6. The method of claim 1 wherein said step of forming said composite fibers comprises extruding said uniform mixture of material.

7. The method of claim 1 wherein said filler particles are spherical.

8. The method of claim 1 wherein said filler particles are glass beads.

9. The method of claim 1 wherein said filler particles are flyash.

10. The method of claim 1 wherein said filler particles are phenolic spheres.

Description:

BACKGROUND OF THE INVENTION

1. Technical Field

The present invention relates to fiber reinforced plastic preforms and, more particularly, to preforms which include lightweight filler particles.

2. Discussion

Fiber reinforced plastic (FRP) parts are presently being used in a wide variety of applications and are finding increased popularity. Several methods of making FRP parts are known in the industry, such as resin transfer molding (RTM) and structural reaction injection molding (SRIM). RTM and SRIM are commonly known as liquid molding processes which are capable of producing composite components with many favorable properties. Some of the characteristics of these components include: dimensional accuracy, parts consolidation, joint efficiency, and high strength. In the liquid molding process fibrous material is placed in a mold and injected with a resin or other material which cures to form the finished part. Examples of the RTM process are disclosed in commonly assigned U.S. Pat. Nos. 4,740,346; 4,849,147; 4,863,771; and 5,286,326 which are hereby incorporated by reference. In the RTM process, fibrous material is often formed into a preliminary shape before being placed into the mold and is commonly referred to as a fiber preform. The shape of the preform generally conforms to the shape of the mold die surfaces into which it is placed. Preforms have been made by several different methods. One approach is to direct chop fibers onto a screen along with a binder. Another method is to make the preforms from mats of fibrous material. Still another technique is known as a wet slurry process as disclosed, for example, in Keown et al., "Wet Slurry Process Brings Precision To Reinforce Plastics". Further, an improved wet slurry process is disclosed in commonly assigned U.S. Pat. No. 5,039,465, which is also hereby incorporated by reference.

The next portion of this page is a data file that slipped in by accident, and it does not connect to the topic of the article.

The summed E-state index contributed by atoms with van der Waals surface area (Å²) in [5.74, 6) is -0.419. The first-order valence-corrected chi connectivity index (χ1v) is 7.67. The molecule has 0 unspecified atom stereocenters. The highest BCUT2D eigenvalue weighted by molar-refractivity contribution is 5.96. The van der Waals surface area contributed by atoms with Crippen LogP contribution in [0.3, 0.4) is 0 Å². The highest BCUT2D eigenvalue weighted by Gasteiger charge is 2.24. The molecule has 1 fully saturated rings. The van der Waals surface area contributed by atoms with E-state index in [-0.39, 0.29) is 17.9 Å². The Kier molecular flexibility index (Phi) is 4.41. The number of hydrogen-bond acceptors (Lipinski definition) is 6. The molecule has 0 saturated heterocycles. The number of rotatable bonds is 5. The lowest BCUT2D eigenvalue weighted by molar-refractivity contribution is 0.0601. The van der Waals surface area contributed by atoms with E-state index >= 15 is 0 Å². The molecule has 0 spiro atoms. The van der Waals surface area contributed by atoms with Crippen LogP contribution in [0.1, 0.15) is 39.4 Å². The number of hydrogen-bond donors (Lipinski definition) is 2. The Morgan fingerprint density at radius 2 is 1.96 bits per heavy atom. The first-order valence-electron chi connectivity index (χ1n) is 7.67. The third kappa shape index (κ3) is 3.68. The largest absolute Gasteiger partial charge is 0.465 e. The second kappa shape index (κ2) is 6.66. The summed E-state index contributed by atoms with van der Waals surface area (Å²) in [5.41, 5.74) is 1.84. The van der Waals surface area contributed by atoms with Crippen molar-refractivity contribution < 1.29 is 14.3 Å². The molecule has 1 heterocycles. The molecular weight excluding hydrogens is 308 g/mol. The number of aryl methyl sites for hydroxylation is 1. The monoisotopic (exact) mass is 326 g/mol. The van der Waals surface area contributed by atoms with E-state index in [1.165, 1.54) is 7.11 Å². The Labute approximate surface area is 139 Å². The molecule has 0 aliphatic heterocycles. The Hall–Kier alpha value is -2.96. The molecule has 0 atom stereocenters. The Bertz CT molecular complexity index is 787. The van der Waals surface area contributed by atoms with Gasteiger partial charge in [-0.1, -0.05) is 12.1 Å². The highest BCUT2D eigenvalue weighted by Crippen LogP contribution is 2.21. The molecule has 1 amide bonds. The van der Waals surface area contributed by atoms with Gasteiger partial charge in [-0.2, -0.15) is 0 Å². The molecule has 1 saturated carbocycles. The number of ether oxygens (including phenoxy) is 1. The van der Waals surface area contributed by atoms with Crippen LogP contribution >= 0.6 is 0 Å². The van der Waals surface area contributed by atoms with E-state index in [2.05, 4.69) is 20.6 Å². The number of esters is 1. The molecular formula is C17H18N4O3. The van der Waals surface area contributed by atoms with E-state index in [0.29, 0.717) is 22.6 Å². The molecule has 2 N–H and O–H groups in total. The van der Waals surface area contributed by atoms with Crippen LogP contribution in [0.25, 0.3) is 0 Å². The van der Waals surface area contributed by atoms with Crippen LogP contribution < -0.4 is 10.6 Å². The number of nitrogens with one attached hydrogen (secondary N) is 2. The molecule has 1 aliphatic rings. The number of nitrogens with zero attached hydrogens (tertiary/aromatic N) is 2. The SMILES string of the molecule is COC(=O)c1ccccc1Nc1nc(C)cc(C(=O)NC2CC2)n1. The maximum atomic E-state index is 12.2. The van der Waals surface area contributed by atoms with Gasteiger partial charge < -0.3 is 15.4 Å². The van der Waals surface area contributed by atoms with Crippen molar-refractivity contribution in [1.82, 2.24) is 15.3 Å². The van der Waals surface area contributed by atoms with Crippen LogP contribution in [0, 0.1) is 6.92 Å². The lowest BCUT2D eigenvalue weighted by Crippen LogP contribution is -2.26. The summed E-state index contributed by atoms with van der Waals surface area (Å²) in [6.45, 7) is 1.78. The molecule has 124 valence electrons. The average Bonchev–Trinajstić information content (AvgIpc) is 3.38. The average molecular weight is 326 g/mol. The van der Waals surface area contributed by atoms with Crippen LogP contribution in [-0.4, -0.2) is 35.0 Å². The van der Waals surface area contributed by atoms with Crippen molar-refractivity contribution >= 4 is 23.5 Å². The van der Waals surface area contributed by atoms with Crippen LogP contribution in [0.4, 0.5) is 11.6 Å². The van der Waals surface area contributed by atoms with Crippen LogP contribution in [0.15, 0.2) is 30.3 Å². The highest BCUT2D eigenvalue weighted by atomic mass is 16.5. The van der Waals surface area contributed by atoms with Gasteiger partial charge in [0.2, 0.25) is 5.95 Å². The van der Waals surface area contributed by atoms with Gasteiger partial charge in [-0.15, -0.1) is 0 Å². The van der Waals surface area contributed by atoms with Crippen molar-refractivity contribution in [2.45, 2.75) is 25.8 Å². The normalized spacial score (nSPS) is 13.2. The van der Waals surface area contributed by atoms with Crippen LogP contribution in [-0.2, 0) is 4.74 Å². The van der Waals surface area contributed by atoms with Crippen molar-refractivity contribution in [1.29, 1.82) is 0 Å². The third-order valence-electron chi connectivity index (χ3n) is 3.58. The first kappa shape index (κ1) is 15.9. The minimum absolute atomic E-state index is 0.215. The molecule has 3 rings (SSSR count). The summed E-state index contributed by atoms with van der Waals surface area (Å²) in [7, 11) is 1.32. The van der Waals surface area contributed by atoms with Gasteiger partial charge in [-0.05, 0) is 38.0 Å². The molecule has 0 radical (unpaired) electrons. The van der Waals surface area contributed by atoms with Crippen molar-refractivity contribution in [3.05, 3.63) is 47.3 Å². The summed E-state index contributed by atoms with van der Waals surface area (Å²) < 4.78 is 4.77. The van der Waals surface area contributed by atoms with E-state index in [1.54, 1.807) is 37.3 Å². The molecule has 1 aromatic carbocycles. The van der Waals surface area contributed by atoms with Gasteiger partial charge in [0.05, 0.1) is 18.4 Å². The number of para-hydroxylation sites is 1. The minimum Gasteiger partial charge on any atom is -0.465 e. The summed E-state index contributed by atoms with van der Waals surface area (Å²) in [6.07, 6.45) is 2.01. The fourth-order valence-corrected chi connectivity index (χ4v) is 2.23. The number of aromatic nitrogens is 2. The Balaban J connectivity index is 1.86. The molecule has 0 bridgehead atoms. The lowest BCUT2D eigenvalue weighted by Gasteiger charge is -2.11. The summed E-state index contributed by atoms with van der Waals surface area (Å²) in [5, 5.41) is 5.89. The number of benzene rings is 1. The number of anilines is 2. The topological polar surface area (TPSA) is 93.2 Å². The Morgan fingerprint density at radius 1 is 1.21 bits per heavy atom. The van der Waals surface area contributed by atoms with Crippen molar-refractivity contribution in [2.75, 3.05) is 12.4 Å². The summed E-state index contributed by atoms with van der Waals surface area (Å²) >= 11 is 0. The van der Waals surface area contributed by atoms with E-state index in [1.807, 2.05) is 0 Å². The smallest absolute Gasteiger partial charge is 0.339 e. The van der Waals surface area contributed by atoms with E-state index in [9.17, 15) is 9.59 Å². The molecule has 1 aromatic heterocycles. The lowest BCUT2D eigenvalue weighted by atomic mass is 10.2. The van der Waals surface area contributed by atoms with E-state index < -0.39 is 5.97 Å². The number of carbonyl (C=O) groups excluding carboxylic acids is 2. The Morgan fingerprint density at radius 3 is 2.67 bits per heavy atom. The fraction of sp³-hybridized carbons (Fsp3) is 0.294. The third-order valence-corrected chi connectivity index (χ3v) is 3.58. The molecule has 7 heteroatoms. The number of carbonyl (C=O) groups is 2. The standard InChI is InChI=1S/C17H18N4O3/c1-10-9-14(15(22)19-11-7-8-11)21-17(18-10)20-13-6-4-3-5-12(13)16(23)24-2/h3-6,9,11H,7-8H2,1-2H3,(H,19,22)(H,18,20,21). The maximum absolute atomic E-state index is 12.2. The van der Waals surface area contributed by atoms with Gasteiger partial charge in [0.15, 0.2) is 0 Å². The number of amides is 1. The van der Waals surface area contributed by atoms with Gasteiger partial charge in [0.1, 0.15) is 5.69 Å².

While several of these methods have realized great commercial success, there is a continuing need to add flexibility in component design. One area of particular interest in the industry is the ability to produce even lighter weight and more cost effective parts using the liquid molding process. Traditionally it has been difficult to introduce filler materials or light weight particles into the molding materials. As a result, the material costs and weight of components made using the liquid molding process have not been reduced as much as desired by many manufacturers.

SUMMARY OF THE INVENTION

Accordingly, the present invention provides a method of producing and using composite fibers for use in a liquid molding process. The composite fibers are formed from a base material and filler particles which are mixed in a generally uniform mixture prior to forming. The composite fibers are then placed in a tank filled with liquid along with a mass of reinforcing fibers. A preform screen, placed near the bottom of the tank prior to adding the composite fibers and reinforcing fibers, is raised through a slurry created by dispersing the fibers throughout the liquid in a substantially uniform concentration. The fibers are deposited on the preform screen as the liquid passes through the screen thereby creating a fiber preform having the reinforcing fibers and the composite fibers generally blended and uniform throughout. The fiber preform is then removed from the screen and inserted into a mold. Resin is then injected into the mold and impregnates the fiber preform. Upon curing the structure is removed from the mold.